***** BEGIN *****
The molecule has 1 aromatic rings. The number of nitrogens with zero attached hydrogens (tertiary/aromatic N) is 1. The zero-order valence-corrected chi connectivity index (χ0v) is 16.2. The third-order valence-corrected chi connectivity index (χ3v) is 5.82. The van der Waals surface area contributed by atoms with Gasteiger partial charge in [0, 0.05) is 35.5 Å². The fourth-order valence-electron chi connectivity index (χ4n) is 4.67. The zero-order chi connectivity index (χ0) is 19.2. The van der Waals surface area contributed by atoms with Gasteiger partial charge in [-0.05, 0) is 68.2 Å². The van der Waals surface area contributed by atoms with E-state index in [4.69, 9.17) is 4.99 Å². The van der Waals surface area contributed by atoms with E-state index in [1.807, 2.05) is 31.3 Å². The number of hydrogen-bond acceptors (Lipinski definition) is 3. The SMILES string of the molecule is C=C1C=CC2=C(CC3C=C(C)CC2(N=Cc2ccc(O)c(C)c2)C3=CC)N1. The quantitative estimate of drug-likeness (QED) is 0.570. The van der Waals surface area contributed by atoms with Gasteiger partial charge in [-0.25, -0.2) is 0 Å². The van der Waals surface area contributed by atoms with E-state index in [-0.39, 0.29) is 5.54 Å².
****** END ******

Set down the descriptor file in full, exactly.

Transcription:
The molecule has 1 aromatic rings. The number of nitrogens with zero attached hydrogens (tertiary/aromatic N) is 1. The zero-order valence-corrected chi connectivity index (χ0v) is 16.2. The third-order valence-corrected chi connectivity index (χ3v) is 5.82. The van der Waals surface area contributed by atoms with Gasteiger partial charge in [0, 0.05) is 35.5 Å². The fourth-order valence-electron chi connectivity index (χ4n) is 4.67. The zero-order chi connectivity index (χ0) is 19.2. The van der Waals surface area contributed by atoms with Gasteiger partial charge in [-0.05, 0) is 68.2 Å². The van der Waals surface area contributed by atoms with E-state index in [4.69, 9.17) is 4.99 Å². The van der Waals surface area contributed by atoms with E-state index in [1.807, 2.05) is 31.3 Å². The number of hydrogen-bond acceptors (Lipinski definition) is 3. The SMILES string of the molecule is C=C1C=CC2=C(CC3C=C(C)CC2(N=Cc2ccc(O)c(C)c2)C3=CC)N1. The quantitative estimate of drug-likeness (QED) is 0.570. The van der Waals surface area contributed by atoms with Gasteiger partial charge in [-0.25, -0.2) is 0 Å². The van der Waals surface area contributed by atoms with E-state index in [-0.39, 0.29) is 5.54 Å².